Filing 15

OPINION. Signed by Chief Judge Jose L. Linares on 7/27/2017. (ld, )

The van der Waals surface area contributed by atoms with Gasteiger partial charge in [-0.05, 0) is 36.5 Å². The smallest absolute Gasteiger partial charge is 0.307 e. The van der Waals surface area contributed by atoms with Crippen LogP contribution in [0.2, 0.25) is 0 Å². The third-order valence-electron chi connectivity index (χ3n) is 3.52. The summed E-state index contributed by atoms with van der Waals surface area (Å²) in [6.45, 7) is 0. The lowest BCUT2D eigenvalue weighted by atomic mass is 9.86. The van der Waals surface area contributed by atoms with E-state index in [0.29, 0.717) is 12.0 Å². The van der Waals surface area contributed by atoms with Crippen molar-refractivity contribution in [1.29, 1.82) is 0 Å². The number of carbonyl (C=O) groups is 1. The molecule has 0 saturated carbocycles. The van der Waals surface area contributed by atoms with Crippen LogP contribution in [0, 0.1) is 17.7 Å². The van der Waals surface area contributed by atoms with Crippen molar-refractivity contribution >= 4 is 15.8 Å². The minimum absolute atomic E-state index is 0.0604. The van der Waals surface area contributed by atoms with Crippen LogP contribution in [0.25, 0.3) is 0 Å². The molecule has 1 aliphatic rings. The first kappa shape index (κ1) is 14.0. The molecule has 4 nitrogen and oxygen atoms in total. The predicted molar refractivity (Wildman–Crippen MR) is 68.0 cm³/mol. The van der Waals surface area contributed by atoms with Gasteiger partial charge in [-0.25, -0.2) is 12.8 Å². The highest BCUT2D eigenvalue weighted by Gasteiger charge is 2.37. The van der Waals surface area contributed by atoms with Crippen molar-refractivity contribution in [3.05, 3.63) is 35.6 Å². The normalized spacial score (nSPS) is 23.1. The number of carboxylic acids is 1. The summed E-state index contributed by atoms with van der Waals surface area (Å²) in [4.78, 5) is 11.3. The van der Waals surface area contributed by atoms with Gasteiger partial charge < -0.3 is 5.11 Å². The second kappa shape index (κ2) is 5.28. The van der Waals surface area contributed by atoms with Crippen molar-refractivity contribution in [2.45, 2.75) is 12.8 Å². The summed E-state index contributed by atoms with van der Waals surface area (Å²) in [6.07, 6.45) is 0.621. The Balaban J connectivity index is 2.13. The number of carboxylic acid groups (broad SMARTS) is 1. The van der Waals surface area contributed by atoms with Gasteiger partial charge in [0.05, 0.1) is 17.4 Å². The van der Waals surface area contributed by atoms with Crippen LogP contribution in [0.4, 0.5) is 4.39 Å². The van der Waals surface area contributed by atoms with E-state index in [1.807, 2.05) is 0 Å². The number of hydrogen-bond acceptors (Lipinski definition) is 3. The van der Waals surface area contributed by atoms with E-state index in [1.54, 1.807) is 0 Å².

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UNITED STATES DISTRICT COURT DISTRICT OF NEW JERSEY Civil Action No. 16-9055 (JLL) ARMED ESMAIL MOHAMMED ALGHAZALI, Petitioner, OPINION V. JOHN TSOUKARIS, et al., Respondent. LINARES, Chief District Judge: Presently before the Court is the amended petition for a writ of habeas corpus of Petitioner, Ahmed Esmail Mohammed Aighazali, filed pursuant to 28 U.S.C. § 2241. (ECF No. 3). Following an order to answer (ECF No. 5), the Government filed a response to the Petition (ECF No. 12), to which Petitioner has replied (ECF Nos. 14). for the following reasons, this Court will deny the petition without prejudice. I. BACKGROUND Petitioner, Ahmed Esmail Mohammed Alghazali, a native and citizen of Yemen who became a lawful permanent resident of the United States in May 199$. (ECf No. 12-1 at 4). In February 2009, however, he was convicted in the United States District Court for the Eastern District of Virginia of conspiracy to transport contraband cigarettes. (Id.). Petitioner received an eighteen month sentence. (Id. at 5). following his release from prison, immigration officials took Petitioner into custody and placed him into removal proceedings in April 2010. (Id.). Petitioner was ordered removed in August 2010 and was deported to his home country of Yemen. (Id.). 1 Six years later, on April 30, 2016, Petitioner attempted to re-enter the United States in New York, but was not admitted as Petitioner did not possess a valid visa or other travel document. (Id. at 17). Petitioner was thus detained and placed into removal proceedings. (Id.). Based on a credible fear interview conducted in May 2016, Petitioner was placed in asylum proceedings before an immigration judge, which apparently remain pending at this time. (Id.). Petitioner also sought to reopen or have his prior removal order reconsidered, but the immigration court which entered that order denied his motion to reopen and for reconsideration in December 2016. (Id. at 4-12). Since his arrival in New York in April 2016, Petitioner has remained detained as an applicant for admission pursuant to $ U.S.C. § 1225(b)(2)(A). II. DISCUSSION A. Legal Standard Under 2$ U.S.C. § 224 1(c), habeas relief may be extended to a prisoner only when he “is in custody in violation of the Constitution or laws or treaties of the United States.” 28 U.S.C. § 2241(c)(3). A federal court has jurisdiction over such a petition if the petitioner is “in custody” and the custody is allegedly “in violation of the Constitution or laws or treaties of the United States.” 28 U.S.C. § 2241(c)(3); Maleng v. Cook, 490 U.S. 488, 490 (1989). As Petitioner is currently detained within this Court’s jurisdiction, by a custodian within the Court’s jurisdiction, and asserts that his continued detention violates due process, this Court has jurisdiction over his claims. Spencer v. Kemna, 523 U.S. 1, 7 (1998); Braden v. 30th Judicial Circuit Court, 410 U.S. 484, 494-95, 500 (1973); see also Zadvydas v. Davis, 533 U.S. 678, 699 (2001). 2 B. Analysis 1. Petitioner’s requests for review of the decisions of the immigration courts In his habeas petition, Petitioner presents two classes of claims. First, he presents a classic habeas claim in which he challenges the constitutionality of his ongoing immigration detention pending a decision in his removal proceedings, which this Court addresses in detail below. In his second class of claims, however, Petitioner addresses not his detention, but rather the decisions of the immigration courts and requests that this Court review the decisions of the various immigration courts finding him subject to deportation prior to his removal from this country in 2010 and finding that he failed to present a valid basis for reconsideration or reopening of his prior removal order during his current immigration proceedings. This Court will address this latter class of claims first. In Petitioner’s second class of claims, Petitioner essentially asks that this Court provide collateral, quasi-appellate review of the decisions of the immigration courts both in issuing his original removal order and in denying his requests to reopen or reconsider that order, all of which he asserts were made in error. Pursuant to 8 U.S.C. filed with an appropriate court of appeals . . . § 1252(a)(5), however, “a petition for review shall be the sole and exclusive means for judicial review of an order of removal.” This Court thus lacks jurisdiction review challenges to the immigration courts’ entry of, or refusal to reconsider or reopen, an order of removal such as the one Petitioner received. See Chttva v. Att’y Gen., 432 F. App’x 176, 177 (3d Cir. 2011). All of petitioner’s claims challenging the decisions of the immigration courts to enter or refuse to review or reopen Petitioner’s removal order must therefore be dismissed for lack ofjurisdiction. Id. 3 2. Petitioner’s Challenge to his Detention In his remaining claims, Petitioner asserts that his ongoing detention is unconstitutional as it has become prolonged and he has not received a bond hearing, to which he asserts he is entitled under Diop v. IcE/Homeland Sec., 656 F.3d 221, 23 1-35 (3d Cir. 201 1), and chavez-Alvarez v. Warden York County Prison, 783 F.3d 469 (3d Cir. 2015). The Government, however, contends that those cases are not applicable to this matter as Petitioner is being held as an inadmissible arriving alien, and is thus detained pursuant to 8 U.S.C. § 1225(b)(2)(A) rather than § 1226(a) or (c), which apply to aliens who are to be removed who have previously effected an entry into the United States. As Petitioner’s entitlement to relief depends on the statutory basis for his detention, this Court must first determine that basis. Petitioner contends that $ U.S.C. § 1226 applies to all aliens subject to removal proceedings, regardless of whether they have entered the United States prior to being apprehended by immigration officials. Petitioner is mistaken. “While § 1226(c) controls the detention of aliens who have effected entry into this country [who are subject to removal proceedings], 8 U.S.C. § 1225(b)(2)(A) provides that an arriving alien is considered ‘an applicant for admission’ and that such applicants for admission must be detained for removal proceedings ‘if the examining immigration officer determines that an alien seeking admission is not clearly and beyond a doubt entitled to be admitted.” Gregorio-Chacon v. Lynch, No. 16-2768, 2016 WL 6208264, at *2 (D.N.J. Oct. 24, 2016). While section 1225 does provide that the Government may under certain limited circumstances choose to parole such an alien such that he is released into the United States, even if an applicant for admission is released his legal status does not change and he is considered to remain held at the border and is thus not considered to have entered the United States. Id.; see also Kay v. Reno, 94 F. Supp. 2d 546, 554 (M.D. Pa. 2000). Thus, from the statutes it is clear that 4 § 1226 does not apply to Petitioner that statute applies oniy to aliens who have entered the United — States awaiting a decision on whether they shall be removed, while § 1225 instead governs those who are considered never to have entered the United States because they were detained as applicants for admission. As Petitioner was detained as an applicant for admission upon his attempt to re-enter the United States after his previous removal, he is detained under not § 1225, and § 1226, and his entitlement to relief is limited by his status as an applicant for admission. As one court in this district recently explained, Pursuant to the statutory and regulatory scheme § 1225(b)(2)(A) essentially requires mandatory detention for aliens [deemed to be applicants for admission not clearly entitled to enter the United States]. 8 C.F.R. § 235.5(b)(2)(iii); see also Tineo [v. Ashcroft, 350 F.3d 382, 387 (3d Cir. 2003)]. Such aliens are not entitled to a bond hearing [before an immigration judge], see, e.g., $ C.F.R. § 1003.19(h)(2)(i)(B). but the statute does permit the Attorney General, through the Department of Homeland Security, to parole such aliens into the United States if “urgent humanitarian reasons or See 8 U.S.C. § significant public benefit” so warrant. 11 82(d)(5)(A). This is the only parole relief contemplated by the statute and regulations. In addition, an immigration judge does not have authority to review the Attorney GeneraPs parole detenuination. 8 C.F.R. § 1003.1 9(h)(2)(i)(B). , This statutory limitation means that an arriving alien, like Petitioner, does not receive a hearing to determine if the justifications of flight risk and danger to the community apply to his 1l82(d)(5)(A); 8 C.F.R. § detention. 8 U.S.C. § 1003.1 9(h)(2)(i)(B). As result, unless required by the Constitution, Petitioner is not entitled to release or bond hearing pursuant to the statutory scheme. Mancia-Salazar v. Green, No. 17-147, 2017 WL 2985392, at *2 (D.N.J. July 13, 2017). Because Petitioner is not entitled to relief from detention under the statutory and regulatory scheme, Petitioner would only be able to receive the bond hearing he seeks in this matter if the Due Process Clause so required. Petitioner is not the first applicant for admission to assert before this Court that he is entitled to a bond hearing under 5 § 1225. In Damns v. Tsotckaris, No. 16-933, 2016 WL 4203816, at *2.4 (D.N.J. Aug. 8, 2016), this Court determined that while applicants for admission are treated as if they have never entered the United States and are not entitled to the same level of protections as aliens found within the United States, they are not wholly devoid of Due Process rights. Id. This Court explained as follows: To the extent that Petitioner asserts a constitutional claim for relief, such a claim would be affected by his status as an applicant for admission rather than an alien who has previously entered the country. See, e.g., Maldonado v. Macias, 150 F. Supp. 3d 788, 798800 (W.D. Tex. 2015). Petitioner’s status as an applicant for admission affects his right to Due Process because applicants for admission are subject to the “entry fiction” which provides that, for legal and constitutional purposes, an alien stopped at the border is considered to remain at the border even if he is paroled into the country, and is treated as such for the purpose of detennining his rights to relief. Id.; see also see also Kay[, 94 F. Supp. 2d at 554] (describing the “entry fiction”). The distinction is not one without a difference, as the Supreme Court in Zadvydas observed that it “is well established that certain constitutional protections available to persons inside the United States are unavailable to aliens outside of our geographic borders,” and that “once an alien [for legal purposes] enters the country, the legal circumstance changes, for the Due Process Clause applies to all ‘persons’ within the United States, including aliens, whether their presence here is lawful, unlawful, temporary or permanent.” 533 U.S. at 693. The Court has likewise suggested that even for those aliens found within the United States, “the Due Process Clause does not require [the Government] to employ the least burdensome means to accomplish [the removal of those aliens].” Demore v. Kim, 538 U.S. 510, 523 (2003). Indeed, “the Supreme Court has made clear that inadmissible aliens are entitled to less due process than are resident aliens.” Maldonado, 150 F. Supp. 3d at 799 (citing Demore, 538 U.S. at 547 (O’Connor, J., concurring)). Indeed, as Zadvydas explained, an alien’s treatment “as if stopped at the border” has historically been held sufficient to justify lengthy and seemingly interminable detention. 533 U.S. at 692-93 (citing Shattghnessy v. United States cx rd. Mezei, 345 U.S. 206, 212 (1953)). By all appearances, then, Petitioner, as an alien deemed an applicant for admission who is legally treated as if stopped at the border is entitled to something less than the full panoply of rights usually conferred by the Due Process Clause. Cf Rosales-Garcia v. Holland, 322 F.3d 326, 412 (6th Cir. 2003) (en banc) (holding that at least the substantive portion of the Due Process Clause must apply to even those aliens at the border as to 6 hold otherwise would permit the Government to “torture or summarily execute them” which would amount to an absurd proposition). Thus, although Petitioner is likely not entitled to all the rights Due Process would provide an alien considered within this country, he has at least some entitlement to proper procedures. The question that arises, then, is whether mandatory detention ad infinitum comports with that entitlement. On this issue, however, neither the Supreme Court nor the Third Circuit has provided clear guidance. While the Third Circuit has not provided this Court with guidance as to whether indefinite detention under § 1225(b)(2)(A) comports with the Constitution, the Court has addressed a similar statutory provision in the form of § 1226(c). Like § 1225(b)(2)(A), § 1226(c) expressly provides that the Government shall take into custody those removable aliens who have been convicted of certain classes of offenses, and does not provide for a bond hearing once those aliens have been so detained. In Diop, however, the Third Circuit held that detention subject to § 1226(c) was subject to a reasonable time limitation as to interpret the statute to permit indefinite detention would run the risk of running afoul of the Due Process Clause. 656 F.3d at 23 1-32. Thus, as a matter of statutory interpretation and constitutional avoidance, the Third Circuit held that § 1226(c) authorized mandatory detention for only a reasonable period of time, after which the Government would be required to justify the alien’s continued detention at an individualized bond hearing. Id. at 231-34. Thus, the Third Circuit held in Diop that the federal courts, in detennining whether an alien subject to mandatory detention under § 1226(c) was entitled to a bond hearing, must determine whether the length of his detention was “reasonable,” which is a “function of whether it is necessary to fttlfill the purpose of the statute.” Id. at 234. Such a determination is a fact specific inquiry “requiring an assessment of all of the circumstances of a given case.” Id. While the Court in Diop did not provide specific guidance as to the length of time which would cast doubt on the reasonableness of a given alien’s detention, see 656 F.3d at 234; see also Carterv. Aviles, No. 13-3607, 2014 WL 348257, at *3 (D.N.J. Jan. 30, 2014), the Third Circuit provided further guidance in chavez-Alvarez. In Chavez-Alvarez, the Third Circuit clarified that, at least where no evidence of bad faith on the part of the petitioner has been presented, “beginning sometime after the six-month tirneframe [upheld by the Supreme Court in Demore, and certainly by the time [the petitioner] had been detained for one year, the burdens to [the petitioner’s] liberties outweighed any justification 7 for using presumptions to detain him without bond to further the goals of the statute.” 783 F.3d at 478. Given this case law in regards to aliens present within this country subject to mandatory detention, the question here becomes whether the lesser amount of Due Process to which unadmitted aliens subject to the entry fiction are entitled requires that 1225(b)(2)(A) be interpreted to include a similar reasonableness limitation. Several Courts have held that the distinction between removable aliens present within this country and those not yet admitted and legally at the border is insufficient to warrant a difference in treatment, and that § 1225(b)(2)(A) is subject to a reasonable time limitation as a result. See, e.g., Maldonado, 150 F. Supp. 3d at 804-8 12; Bautista v. Sabol, $62 F. Supp. 2d 375, 377 (M.D. Pa. 2012); see also Rodriguez v. Robbins, $04 F.3d 1060, 1081-84 (9th Cir. 2015) (holding that aliens detained under § 1226(a), 1226(c), 1225(b)(2)(A), and 1231(a) are all entitled to a bond hearing afier six months as all of those statutory provisions are subject to reasonable time limitations), cert. granted sub nom., Jennings v. Rodriguez, [136 S. Ct. 2489 (]2016). Other Courts have instead held that inadmissible aliens are treated differently from those subject to removal already present within this country, and therefore are not entitled to release on bond during the pendency of F. Supp. 3d their removal proceedings. See, e.g., Perez v. Aviles, 2016 WL 3017399, at * 3 (S.D.N.Y. 2016); see also See F.Supp.3d 2016 WL 1553430, Cardona v. Nalls—Castillo, at *1 (S.D.N.Y. Apr. 14, 2016); Salirn v. Tryon, No. 13-6659, 2014 WL 1664413, at *2 (W.D.N.Y. Apr. 25, 2014) (LPR was lawfully detained during removal proceedings under § 1 225(b)(2)(A)); Ferreras v. Ashcroft, 160 F.Stipp.2d 617, 622—27 (S.D.N.Y.2001) (holding the same for LPR detained for over 15 months); Viknesrajah v. Koson, No. 09-6442, 2011 WL 147901, at *5_6 (W.D.N.Y. Jan. 1$, 2011) (holding § 1225(b) authorized contintied detention of alien in custody for over two years during pendency of removal proceedings); bitt see Arias v. Aviles, No. 15-9249, 2016 WL 390673$, at *3 (S.D.N.Y. July 14, 2016) (disagreeing with Perez and holding that § 1225(b)(2)(A) is subject to a reasonable time limitation). --- ---, ---, --- ---, ---, Having weighed the lesser Due Process rights to which applicants for admission are entitled with the grave specter of interminable detention, this Court must conclude that the former class of cases better encapsulate the state of the law and that an alien’s detention subject to § 1225(b)(2)(A) is subject to the limitation that his detention may continue only for a reasonable time at which point his continued detention would need to be warranted $ by more than a presumption based on his status as an applicant for admission alone. In so concluding, however, this Court does not agree with the Ninth Circuit’s conclusion that the distinction between an alien detained pending removal who is already in this country and one who remains legally at the border as an applicant for admission is without difference. The leveL of Due Process protections to which the two classes are entitled is not equal, and any remedy fashioned for applicants for admission would have to uphold and continue the entry fiction even if those aliens were released on bond or under an order of supervision. The Court also notes that there are distinctions between § 1225 and § 1226 which also must be taken into account in fashioning a remedy specifically, under § 1226, for removable aliens present in this country, detention subject to bond is the default rule and mandatory detention the exception, whereas § 1225 essentially sets nigh mandatory detention as the default rule with parole for humanitarian reasons the exception. — Id. While this Court concluded in Darnus that applicants for admission could not be held intemiinably based solely upon their applicant status and that § 1225 detention was subject to a reasonable time limitation, the “distinction in the level of protections between the [aliens detained under § 1226(c) and § 1 225(b)(2)(A)] is one of magnitude rather than entitlement to relief an — alien who is legally considered to remain at the border has no right of entry into this country and is entitled to lesser protections than one who has already entered, and as such he may be held for a greater length of time before his continued detention raises Due Process concerns.” Id. at *4• Based on that conclusion, this Court determined that, given the lesser protections applicable to § 1225 detainees, detention for just under a year was insufficient to warrant habeas relief, in the form of a bond hearing or otherwise. Id. Since this Court’s ruling in Damus, several other courts within this District have reached similar conclusions. See Gregorlo-chacon, 2016 WL 6208264 at *4.5 (detention of six months under § 1225 not unreasonable); see also Mctncia-Salazar, 2017 9 WL 2985392 at *4.5 (following Damus but finding detention of 18 months under § 1225 had become unreasonable under the facts at hand). As neither the Supreme Court nor Third Circuit have spoken on the issue since this Court’s ruling in Damtts,1 this Court reaffirms its conclusion that § 1225(b)(2)(A) detention is subject to a reasonable time limitation and that detainees held under the statute will be entitled to some relief should the length of their detention exceed a reasonable time, which in the § 1225 context occurs at some point beyond one year of detention. The Court also reaffirms, however, that detention of an alien pursuant to § 1225(b)(2)(A) will not become unreasonable until an alien has been held for a period of time well beyond the six to twelve month period applicable to § 1226(c) detainees under Chavez-Alvarez given the lesser level of protections to which an applicant for admission is entitled. In this matter, Petitioner, who has previously been removed from this country following a criminal conviction, has been held by immigration officials for approximately fifleen months. Mindful of the fact that this Court has previously determined that detention under § 1225 approaching a year has yet to become unreasonable in light of the lesser level of Due Process rights applicants for admission possess, and given the factual particulars of Petitioner’s case including his prior removal and criminal history, this Court concludes that Petitioner’s detention has yet to become unreasonable. Petitioner is therefore not entitled to relief from detention at this time. In June 2016, the Supreme Court granted certification in Jennings. which was originally set to be heard in the October 2016 court term. In December 2016, the Supreme Court ordered the parties to provide additional briefing specifically addressing whether Due Process “requires that t 1225(b) detainees] be afforded bond hearings, with the possibility of release into the United States, if detention lasts six months” and whether the burden of proof in any bond hearing should be on the Government. See Jennings v. Rodriguez, 137 S. Ct. 471 (2016). The issue at the heart of Petitioner’s challenge was thus squarely before the Court. The Supreme Court, however, did not decide Jennings before the conclusion of the October 2016 term, and it is thus likely that Jennings will be reargued during the Court’s October 2017 term. 10 III. CONCLUSION For the reasons stated above, this Court will deny Petitioner’s habeas petition without prejudice to the filing of another petition should the length of Petitioner’s detention become unreasonable. An appropriate order follows. J SEL.LINARE’ ef Judge, United States District Court 1l